As Halden says, the need for imaginative liturgical formation is not only necessary, but sadly missing in action in most of my own observations of N.American lived-out ecclesiology. That’s what makes such a shallow appropriation of it so maddening. The trouble with false dichotomies is people like to pick them even though they shouldn’t.

    Wednesday, October 14, 2009 at 5:52 pm | Permalink
  6. Matt–where do you see this on-the-ground, “post-evangelical” retreat into eucharistic contemplation? It wouldn’t be McLaren, et. al., right? (Since he’s just figuring out how to be a liberal Protestant and thus is clearly “activist.”) So I’m curious about where this phenomenon you’re talking about shows up. (I’ve seen it in some evangelical converts to Orthodoxy, but I’m guessing you mean there’s a kind of non-denom, “emergent” version of this?)

    Wednesday, October 14, 2009 at 6:10 pm | Permalink
  7. Nate Kerr wrote:


    Can you say more about what you understand to be the relationship between “imagination” and “contemplation”? It is my understanding that “imagination” for the medievals played a kind of mediatory role between interior reasoning and contemplation of the divine. This had to do with the association of imagination with memory. So, imagination had to do with the transition from our interior thought world to the external operation of the will. Thus, as I understand it, imagination has to do with the construction of an imaginary from out of the storehouses of memory, which we then place ourselves into via the active movement of the will. In this way, the imagination is indeed productive of a world which we then inhabit.

    Now, of course, this understanding of imagination is entirely dependent upon the scaffolding of Platonic recollection and of an analogical account of being. My problem with this is that it seems as if imagination as such only functions within a context in which it is already given in advance what we shall come to “contemplate” or to “see.” Of course, all of this needs unpacking, but I do find it curious that those who emphasize the notion of something like a liturgical imagination often speak of liturgy in terms of a kind of “production” of Christian “identity,” etc. And the big worry of mine here is that this liturgical imaginary makes of the church a kind of interior “space” wherein our identity is formed prior to our encounter with, say, “the world.” Along these lines, I have found Rom Coles’ critique of the “liturgical imaginary” as he finds it displayed throughout the pages of The Blackwell Companion to Christian Ethics in his essay “Gentled into Being” in The Radical Ordinary very helpful. For me, all of this turns on Coles’ almost laconic remark that the liturgical imaginary as such “risks getting Jesus wrong.” But how that is so must remain, of course, for another day.

    Wednesday, October 14, 2009 at 7:40 pm | Permalink
  8. Matt Wiebe wrote:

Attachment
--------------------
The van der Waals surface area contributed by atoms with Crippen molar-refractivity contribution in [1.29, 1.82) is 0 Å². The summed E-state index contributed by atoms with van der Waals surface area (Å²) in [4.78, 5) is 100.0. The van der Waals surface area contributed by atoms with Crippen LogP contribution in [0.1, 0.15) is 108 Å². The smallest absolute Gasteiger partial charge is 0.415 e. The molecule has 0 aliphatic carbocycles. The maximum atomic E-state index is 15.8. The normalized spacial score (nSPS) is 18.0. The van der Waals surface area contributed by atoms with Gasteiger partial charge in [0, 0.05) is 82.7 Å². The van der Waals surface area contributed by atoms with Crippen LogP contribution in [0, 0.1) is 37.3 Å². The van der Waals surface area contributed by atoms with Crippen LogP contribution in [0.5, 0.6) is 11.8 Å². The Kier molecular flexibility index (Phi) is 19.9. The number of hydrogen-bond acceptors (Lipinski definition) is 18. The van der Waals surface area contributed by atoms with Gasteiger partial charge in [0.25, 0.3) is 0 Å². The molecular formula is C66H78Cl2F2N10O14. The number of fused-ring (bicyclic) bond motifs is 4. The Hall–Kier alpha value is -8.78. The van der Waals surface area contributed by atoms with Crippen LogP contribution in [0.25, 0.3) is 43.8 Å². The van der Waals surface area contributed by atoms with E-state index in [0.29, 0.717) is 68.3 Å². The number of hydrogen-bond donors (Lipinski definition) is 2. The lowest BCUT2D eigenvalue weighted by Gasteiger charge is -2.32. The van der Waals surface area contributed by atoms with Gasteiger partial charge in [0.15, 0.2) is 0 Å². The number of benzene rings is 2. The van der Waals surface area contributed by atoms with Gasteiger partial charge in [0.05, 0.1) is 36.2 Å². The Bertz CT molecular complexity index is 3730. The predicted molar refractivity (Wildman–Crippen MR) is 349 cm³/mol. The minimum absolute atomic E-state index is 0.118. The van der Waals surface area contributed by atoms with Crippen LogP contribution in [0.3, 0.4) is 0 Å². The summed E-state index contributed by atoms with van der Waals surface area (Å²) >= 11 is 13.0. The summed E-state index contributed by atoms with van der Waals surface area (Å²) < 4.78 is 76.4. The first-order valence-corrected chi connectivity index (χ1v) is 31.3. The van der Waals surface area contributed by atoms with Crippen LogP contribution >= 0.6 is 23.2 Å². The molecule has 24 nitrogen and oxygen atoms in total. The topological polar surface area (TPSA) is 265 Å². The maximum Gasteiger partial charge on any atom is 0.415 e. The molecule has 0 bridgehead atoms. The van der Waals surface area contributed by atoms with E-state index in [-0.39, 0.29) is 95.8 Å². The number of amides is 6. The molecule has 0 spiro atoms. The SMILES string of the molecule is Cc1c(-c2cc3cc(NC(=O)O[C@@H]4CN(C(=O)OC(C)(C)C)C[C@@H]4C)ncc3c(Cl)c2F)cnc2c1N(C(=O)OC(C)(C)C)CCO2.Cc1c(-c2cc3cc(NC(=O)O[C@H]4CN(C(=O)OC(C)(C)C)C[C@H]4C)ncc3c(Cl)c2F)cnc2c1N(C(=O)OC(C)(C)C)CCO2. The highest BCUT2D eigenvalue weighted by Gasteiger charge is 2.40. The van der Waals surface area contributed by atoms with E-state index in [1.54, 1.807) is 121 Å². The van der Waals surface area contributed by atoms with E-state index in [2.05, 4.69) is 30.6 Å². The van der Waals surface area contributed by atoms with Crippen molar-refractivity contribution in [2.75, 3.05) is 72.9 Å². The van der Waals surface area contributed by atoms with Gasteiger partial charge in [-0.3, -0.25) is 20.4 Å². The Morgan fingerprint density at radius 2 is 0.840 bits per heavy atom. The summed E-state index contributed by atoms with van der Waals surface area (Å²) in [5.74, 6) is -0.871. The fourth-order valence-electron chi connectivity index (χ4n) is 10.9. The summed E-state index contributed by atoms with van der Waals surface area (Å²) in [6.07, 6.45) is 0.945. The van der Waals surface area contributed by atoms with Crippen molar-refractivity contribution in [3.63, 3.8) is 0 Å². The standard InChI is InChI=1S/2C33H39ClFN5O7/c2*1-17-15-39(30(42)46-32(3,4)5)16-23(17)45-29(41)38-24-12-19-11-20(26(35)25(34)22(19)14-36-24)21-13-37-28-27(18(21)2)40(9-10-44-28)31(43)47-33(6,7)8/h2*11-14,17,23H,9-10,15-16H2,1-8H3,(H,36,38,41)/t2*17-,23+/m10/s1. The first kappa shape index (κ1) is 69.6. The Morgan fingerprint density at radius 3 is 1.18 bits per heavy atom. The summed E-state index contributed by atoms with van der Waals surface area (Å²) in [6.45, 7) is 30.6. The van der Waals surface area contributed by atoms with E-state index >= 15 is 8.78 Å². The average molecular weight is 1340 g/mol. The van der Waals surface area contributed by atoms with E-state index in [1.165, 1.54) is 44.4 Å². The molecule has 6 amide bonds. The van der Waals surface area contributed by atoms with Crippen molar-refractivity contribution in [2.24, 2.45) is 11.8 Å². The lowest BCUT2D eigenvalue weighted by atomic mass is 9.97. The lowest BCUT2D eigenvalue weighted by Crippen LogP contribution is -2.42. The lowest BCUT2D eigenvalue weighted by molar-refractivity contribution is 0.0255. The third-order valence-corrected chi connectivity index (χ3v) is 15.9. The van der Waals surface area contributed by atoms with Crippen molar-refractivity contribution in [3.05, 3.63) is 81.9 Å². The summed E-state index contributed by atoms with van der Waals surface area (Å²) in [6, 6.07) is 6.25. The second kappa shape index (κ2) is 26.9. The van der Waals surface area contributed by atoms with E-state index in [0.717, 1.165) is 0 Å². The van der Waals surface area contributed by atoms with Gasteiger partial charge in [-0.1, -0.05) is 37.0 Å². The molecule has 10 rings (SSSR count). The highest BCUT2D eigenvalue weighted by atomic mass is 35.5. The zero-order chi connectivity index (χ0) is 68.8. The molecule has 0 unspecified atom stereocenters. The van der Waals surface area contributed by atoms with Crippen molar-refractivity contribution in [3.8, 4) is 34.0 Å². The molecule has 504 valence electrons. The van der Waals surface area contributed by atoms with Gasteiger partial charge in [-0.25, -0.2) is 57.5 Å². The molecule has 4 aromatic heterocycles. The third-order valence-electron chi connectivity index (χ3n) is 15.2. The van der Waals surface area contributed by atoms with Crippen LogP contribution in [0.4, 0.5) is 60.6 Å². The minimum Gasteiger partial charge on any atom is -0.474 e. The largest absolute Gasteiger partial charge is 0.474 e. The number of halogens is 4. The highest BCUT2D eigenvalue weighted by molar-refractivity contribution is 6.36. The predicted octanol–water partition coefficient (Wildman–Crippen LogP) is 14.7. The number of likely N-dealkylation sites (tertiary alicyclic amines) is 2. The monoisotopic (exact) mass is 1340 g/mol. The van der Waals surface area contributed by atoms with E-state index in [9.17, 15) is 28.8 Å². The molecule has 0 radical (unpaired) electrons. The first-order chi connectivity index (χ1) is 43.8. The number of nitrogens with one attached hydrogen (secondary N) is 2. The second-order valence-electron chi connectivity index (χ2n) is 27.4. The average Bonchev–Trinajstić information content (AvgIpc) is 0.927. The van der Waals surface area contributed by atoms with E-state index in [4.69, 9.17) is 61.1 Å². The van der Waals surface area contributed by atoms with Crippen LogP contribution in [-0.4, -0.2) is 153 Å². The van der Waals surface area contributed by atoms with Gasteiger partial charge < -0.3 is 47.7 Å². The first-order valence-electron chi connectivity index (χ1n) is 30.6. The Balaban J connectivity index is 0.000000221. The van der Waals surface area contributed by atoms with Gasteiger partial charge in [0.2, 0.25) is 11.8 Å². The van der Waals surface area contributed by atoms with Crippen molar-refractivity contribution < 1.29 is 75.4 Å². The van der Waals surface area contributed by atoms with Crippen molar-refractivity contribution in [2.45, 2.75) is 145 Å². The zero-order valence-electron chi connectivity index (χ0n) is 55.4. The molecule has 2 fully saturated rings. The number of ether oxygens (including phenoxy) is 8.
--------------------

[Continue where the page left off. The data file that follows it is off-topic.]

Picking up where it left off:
Great question Jamie. I’m not so much seeing it in public figures like McLaren as I am in my friends and peers. They read/listen to someone like McLaren just enough to say, “oh, the church doesn’t have to be like I was told. Cool. I’ll just do it however I feel like then.”

    Many of them quickly ditch anything smacking of organized church, or they go on the Canterbury trail, leaving various strands of evangelical/non-denom/charistmatic churches. They like that the worship style is more highbrow, but that its more formal nature demands little of them in terms of discipleship: it’s just a nice aesthetic experience. There are two particularly “hip” Anglican churches in my city littered with people who used to worship with me at the Vineyard.

    And I should have left out the N.America line above, because my observations are Winnipeg generally and Winnipeg Centre Vineyard particularly. Maybe these observations extend out more generally, but I’m losing my way if I make that my goal.

    Wednesday, October 14, 2009 at 7:54 pm | Permalink
  9. Andrew Krinks wrote:

    All that has been said here has been helpful, particularly Jamie’s comment about imagination as a sort of pre-cognitive affective medium by which we constitute the world.

    I’m also curious, Nate, about the conceptualization of liturgy you allude to. Is what you’re summoning up opposed to the ‘leitourgia’ that Alexander Schmemann describes as “an action by which a group of people become something corporately which they had not been as a mere collection of individuals…”? Is the notion that it gives identity, but only because it does so via an encounter with “the world”? Am interested in the unpacking of this…

    As for those who wallow in a narcissistic liturgical “high church” sort of thing in order to differentiate themselves and retreat from a conservative upbringing, it’s not really been my experience either. I’m not surprised to hear about it, though it is disappointing. I can certainly identify with moving from one experience to another–one more focused on liturgical disciplines, but I seldom see it attempted so recklessly as described above. I’ve certainly not experienced anyone hitting up some Eucharist because it’s supposed to solve everything. I do, however, value Cavanaugh’s take in Torture & Eucharist and Theopolitical. Or at least it’s convincing to know that it’s taken concrete political forms in such places as El Salvador. At least gives me hope that it may be practiced so well.